Empathy and discovering the ‘other’ amid the other America

I read it in the newspaper.

“The world needs American leadership to remind it that respect for freedom and human dignity provides the best path to a shared future of humankind,” recently opined India’s former ambassador to China in the New York Times.

Today’s America reminding the world of respect for freedom and human dignity? Today? Today when I live in terror of the day when my four-year old is just a little bit older and I will have no choice but to try to explain to her how in the country of my birth a man charged with protecting life and property put his knee on a helpless man’s neck until he died? While people right there begged him to stop? While they recorded his deadly act? What kind of horrible place did you come from? Abba, I imagine her asking me.

A lot of people lately have been quoting Martin Luther King’s famous line  that “a riot is the language of the unheard.” It comes from his  “The Other America” speech, which he delivered on March 14, 1968, mere weeks before his murder. 

Reading it, it becomes clear that the man who wrote it never lost faith in the essential goodness of America and the power of nonviolent direct action to transform it.  “Our goal is freedom,” he said as he brought his speech to a close.  “And I believe that we’re going to get there. . . . because however much she strays away from it, the goal of America is freedom and Our destiny is tied up with the destiny of America.”

Freedom. And optimism. Somehow he found it amid the darkness of a nation torn in two by the tragedy of the Vietnam War. He found faith. He saw a path forward past the gloom: “There must be a recognition on the part of everybody in this nation that America is still a racist country. Now however unpleasant that sounds, it is the truth. And we will never solve the problem of racism until there is a recognition of the fact that racism still stands at the center of so much of our nation and we must see racism for what it is.”  

All these years later it’s still true — the first step to America overcoming the great original national sin that was slavery is admitting that the problem exists, that racism exists. That it’s a cancer on America’s soul.

But I think King erred in one part of his statement. We see this same error everywhere in the current efforts to overcome racism in America. And, I believe, understanding this error may reveal why we have made so little progress since 1968. He used a label. He didn’t just say there was the disease of racism in America, he labeled America as a racist country.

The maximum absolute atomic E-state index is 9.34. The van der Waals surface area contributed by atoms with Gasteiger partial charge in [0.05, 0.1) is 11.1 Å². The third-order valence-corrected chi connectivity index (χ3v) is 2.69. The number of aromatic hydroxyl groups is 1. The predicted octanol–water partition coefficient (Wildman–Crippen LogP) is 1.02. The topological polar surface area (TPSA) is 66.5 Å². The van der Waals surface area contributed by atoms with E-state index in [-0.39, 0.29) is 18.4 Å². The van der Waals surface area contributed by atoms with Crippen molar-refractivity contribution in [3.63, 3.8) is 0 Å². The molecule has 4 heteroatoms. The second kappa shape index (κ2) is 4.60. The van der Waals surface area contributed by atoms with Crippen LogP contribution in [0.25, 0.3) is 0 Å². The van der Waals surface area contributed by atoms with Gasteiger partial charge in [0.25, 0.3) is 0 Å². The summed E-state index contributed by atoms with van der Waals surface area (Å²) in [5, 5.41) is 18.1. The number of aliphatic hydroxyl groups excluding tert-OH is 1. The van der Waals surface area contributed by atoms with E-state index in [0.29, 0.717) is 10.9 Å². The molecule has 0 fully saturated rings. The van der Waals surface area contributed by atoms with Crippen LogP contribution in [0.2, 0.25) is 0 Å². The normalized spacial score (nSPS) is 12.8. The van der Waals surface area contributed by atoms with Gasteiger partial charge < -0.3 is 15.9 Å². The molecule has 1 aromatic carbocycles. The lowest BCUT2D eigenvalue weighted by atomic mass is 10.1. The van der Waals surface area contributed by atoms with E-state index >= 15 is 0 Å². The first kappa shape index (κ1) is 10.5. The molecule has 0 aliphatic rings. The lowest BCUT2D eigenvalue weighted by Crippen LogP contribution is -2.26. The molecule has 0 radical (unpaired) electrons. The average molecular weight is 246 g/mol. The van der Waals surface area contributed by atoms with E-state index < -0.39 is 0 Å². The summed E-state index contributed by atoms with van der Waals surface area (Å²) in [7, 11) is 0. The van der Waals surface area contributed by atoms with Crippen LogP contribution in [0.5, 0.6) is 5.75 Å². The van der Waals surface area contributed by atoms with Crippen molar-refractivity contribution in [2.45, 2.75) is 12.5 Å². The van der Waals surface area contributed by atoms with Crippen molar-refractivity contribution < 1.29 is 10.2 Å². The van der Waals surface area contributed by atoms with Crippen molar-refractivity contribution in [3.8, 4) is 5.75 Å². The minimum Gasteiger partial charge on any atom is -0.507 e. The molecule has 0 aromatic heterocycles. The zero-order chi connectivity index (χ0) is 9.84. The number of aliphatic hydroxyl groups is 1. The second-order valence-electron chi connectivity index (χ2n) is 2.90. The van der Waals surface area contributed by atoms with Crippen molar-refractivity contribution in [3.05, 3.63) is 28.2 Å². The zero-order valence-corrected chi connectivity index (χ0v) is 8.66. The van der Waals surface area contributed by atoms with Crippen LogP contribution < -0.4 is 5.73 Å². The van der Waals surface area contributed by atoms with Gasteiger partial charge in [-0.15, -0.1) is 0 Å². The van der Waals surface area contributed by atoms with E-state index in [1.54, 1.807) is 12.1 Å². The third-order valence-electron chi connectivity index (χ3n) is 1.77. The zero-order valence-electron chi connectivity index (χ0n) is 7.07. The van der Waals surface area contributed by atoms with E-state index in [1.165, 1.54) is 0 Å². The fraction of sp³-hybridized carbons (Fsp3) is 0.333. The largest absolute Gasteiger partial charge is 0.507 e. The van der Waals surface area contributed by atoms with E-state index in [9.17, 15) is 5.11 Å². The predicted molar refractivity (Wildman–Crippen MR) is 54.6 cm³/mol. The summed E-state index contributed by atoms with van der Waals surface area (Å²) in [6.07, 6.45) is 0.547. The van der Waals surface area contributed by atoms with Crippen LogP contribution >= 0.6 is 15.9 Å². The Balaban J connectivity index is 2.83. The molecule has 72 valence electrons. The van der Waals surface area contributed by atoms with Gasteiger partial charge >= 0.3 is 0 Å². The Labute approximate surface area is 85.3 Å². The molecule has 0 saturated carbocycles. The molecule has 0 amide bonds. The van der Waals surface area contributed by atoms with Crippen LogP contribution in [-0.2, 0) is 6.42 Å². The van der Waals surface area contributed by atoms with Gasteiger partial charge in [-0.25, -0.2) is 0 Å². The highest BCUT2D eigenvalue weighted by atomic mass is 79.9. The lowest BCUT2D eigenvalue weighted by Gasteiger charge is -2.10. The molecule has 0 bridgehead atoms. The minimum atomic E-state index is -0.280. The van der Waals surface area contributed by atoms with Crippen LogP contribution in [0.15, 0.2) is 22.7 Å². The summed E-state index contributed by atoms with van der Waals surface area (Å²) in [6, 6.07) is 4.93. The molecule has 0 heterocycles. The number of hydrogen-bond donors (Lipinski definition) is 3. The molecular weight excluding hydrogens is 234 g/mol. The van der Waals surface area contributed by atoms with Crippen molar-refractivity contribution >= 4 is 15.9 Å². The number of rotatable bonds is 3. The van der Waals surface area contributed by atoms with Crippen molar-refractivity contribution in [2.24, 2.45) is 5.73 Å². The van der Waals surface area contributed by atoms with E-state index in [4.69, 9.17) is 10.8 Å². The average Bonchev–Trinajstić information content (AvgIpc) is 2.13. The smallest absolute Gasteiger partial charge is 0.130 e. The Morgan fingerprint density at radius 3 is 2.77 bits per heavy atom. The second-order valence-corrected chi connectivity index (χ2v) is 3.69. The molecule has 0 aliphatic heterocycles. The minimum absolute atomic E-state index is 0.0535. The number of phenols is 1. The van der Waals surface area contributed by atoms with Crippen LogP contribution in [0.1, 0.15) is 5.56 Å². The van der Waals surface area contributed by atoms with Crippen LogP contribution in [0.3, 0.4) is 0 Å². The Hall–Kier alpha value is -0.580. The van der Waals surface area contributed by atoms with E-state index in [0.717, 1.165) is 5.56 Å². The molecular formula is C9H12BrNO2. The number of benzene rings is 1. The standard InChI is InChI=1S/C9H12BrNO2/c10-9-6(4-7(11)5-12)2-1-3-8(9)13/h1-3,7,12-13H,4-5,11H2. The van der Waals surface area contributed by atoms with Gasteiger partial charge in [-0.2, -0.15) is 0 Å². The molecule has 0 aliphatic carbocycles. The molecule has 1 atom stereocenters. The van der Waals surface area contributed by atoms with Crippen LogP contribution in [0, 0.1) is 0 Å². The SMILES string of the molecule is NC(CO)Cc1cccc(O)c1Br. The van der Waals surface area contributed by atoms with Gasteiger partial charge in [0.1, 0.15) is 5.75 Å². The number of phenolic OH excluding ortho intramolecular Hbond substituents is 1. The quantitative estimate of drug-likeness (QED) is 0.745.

No person of good heart wants to be called a racist. It’s like being called a murderer. An evil person. A hater.

In Spike Lee’s Do the Right Thing, a 1989 fim that tells the fictional story of a Brooklyn day when a black man is choked to death by a policeman, there’s an early scene where ‘Da Mayor’ goes to buy some beer. When the Asian proprietors of the local store tell the elderly, disheveled man that they don’t have any more of his chosen brand, he launches into an angry, racist rant: “This ain’t Korea or China or wherever you come from. You get some Miller High Life in this f****ing joint!”

It’s ugly, but I’m sure the last thing on Lee’s mind is that we should condemn Da Mayor. He wants us to feel empathy for him. The character’s words, I think, do not betray a racist man, but, rather, a man who is caught up in a society where racist forces and thoughts run wildly through it. In a moment of stress, society speaks one of these tropes through his mouth.

I am not a racist. But, like Da Mayor, I was raised, and live, in a sea of racist thoughts and attitudes. I have had racist thoughts. I have said racist things. But I have empathy — compassion — for the Alan who carries racism in his body. Like Da Mayor, he didn’t ask to be born into a world full of racism. He’s a man, not a racist. He’s trying to heal himself. I have forgiveness for him. He’s gotten better, he can continue to get better.

As a chaplain, I’ve learned to value the language of healing, and forgiveness especially self-forgiveness, when it comes to trying to make change. If America is going to beat the Trump and Fox News narrative that racism is ‘over’ in America — if America is going to heal — then we need stop labeling people. We should condemn acts or thoughts as racist, not people. If we can do that, maybe we can start to overcome people’s resistance to admitting the role of racism in America. Maybe we can help them to see the racism within them as the result of something systemic, and not a personal failing. 

About the Author
Alan Abrams is a spiritual care educator who made Aliyah in 2014. He and his wife live in Jerusalem with their two "sabra" children. Alan is the founder of HavLi and the HaKen Institute, spiritual care education and research centers based in Jerusalem. A rabbi, Alan received a PhD in May 2019 from NYU for his dissertation on the theology of pastoral care. He was a business journalist in his first career.